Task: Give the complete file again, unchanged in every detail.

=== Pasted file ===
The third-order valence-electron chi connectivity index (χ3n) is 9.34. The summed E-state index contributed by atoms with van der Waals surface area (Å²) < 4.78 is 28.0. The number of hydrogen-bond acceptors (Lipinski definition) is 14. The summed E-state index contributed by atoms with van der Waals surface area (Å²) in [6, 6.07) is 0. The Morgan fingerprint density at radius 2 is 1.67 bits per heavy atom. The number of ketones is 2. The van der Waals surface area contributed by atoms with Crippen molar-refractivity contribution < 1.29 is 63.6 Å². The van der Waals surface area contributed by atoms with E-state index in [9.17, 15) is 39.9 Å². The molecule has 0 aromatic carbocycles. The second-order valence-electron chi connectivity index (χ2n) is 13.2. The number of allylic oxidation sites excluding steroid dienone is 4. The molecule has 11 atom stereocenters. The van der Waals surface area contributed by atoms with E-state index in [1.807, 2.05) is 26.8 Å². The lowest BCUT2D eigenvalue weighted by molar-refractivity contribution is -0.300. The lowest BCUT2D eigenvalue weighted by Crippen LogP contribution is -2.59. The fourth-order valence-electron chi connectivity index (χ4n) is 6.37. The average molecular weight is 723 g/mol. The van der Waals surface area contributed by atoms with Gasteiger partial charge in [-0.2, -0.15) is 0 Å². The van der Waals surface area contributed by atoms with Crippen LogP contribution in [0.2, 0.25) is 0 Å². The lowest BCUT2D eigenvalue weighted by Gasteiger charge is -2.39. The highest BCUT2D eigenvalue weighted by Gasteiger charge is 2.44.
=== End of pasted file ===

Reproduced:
The third-order valence-electron chi connectivity index (χ3n) is 9.34. The summed E-state index contributed by atoms with van der Waals surface area (Å²) < 4.78 is 28.0. The number of hydrogen-bond acceptors (Lipinski definition) is 14. The summed E-state index contributed by atoms with van der Waals surface area (Å²) in [6, 6.07) is 0. The Morgan fingerprint density at radius 2 is 1.67 bits per heavy atom. The number of ketones is 2. The van der Waals surface area contributed by atoms with Crippen molar-refractivity contribution < 1.29 is 63.6 Å². The van der Waals surface area contributed by atoms with E-state index in [9.17, 15) is 39.9 Å². The molecule has 0 aromatic carbocycles. The second-order valence-electron chi connectivity index (χ2n) is 13.2. The number of allylic oxidation sites excluding steroid dienone is 4. The molecule has 11 atom stereocenters. The van der Waals surface area contributed by atoms with E-state index in [1.807, 2.05) is 26.8 Å². The lowest BCUT2D eigenvalue weighted by molar-refractivity contribution is -0.300. The lowest BCUT2D eigenvalue weighted by Crippen LogP contribution is -2.59. The fourth-order valence-electron chi connectivity index (χ4n) is 6.37. The average molecular weight is 723 g/mol. The van der Waals surface area contributed by atoms with Gasteiger partial charge in [-0.2, -0.15) is 0 Å². The van der Waals surface area contributed by atoms with Crippen LogP contribution in [0.2, 0.25) is 0 Å². The lowest BCUT2D eigenvalue weighted by Gasteiger charge is -2.39. The highest BCUT2D eigenvalue weighted by Gasteiger charge is 2.44.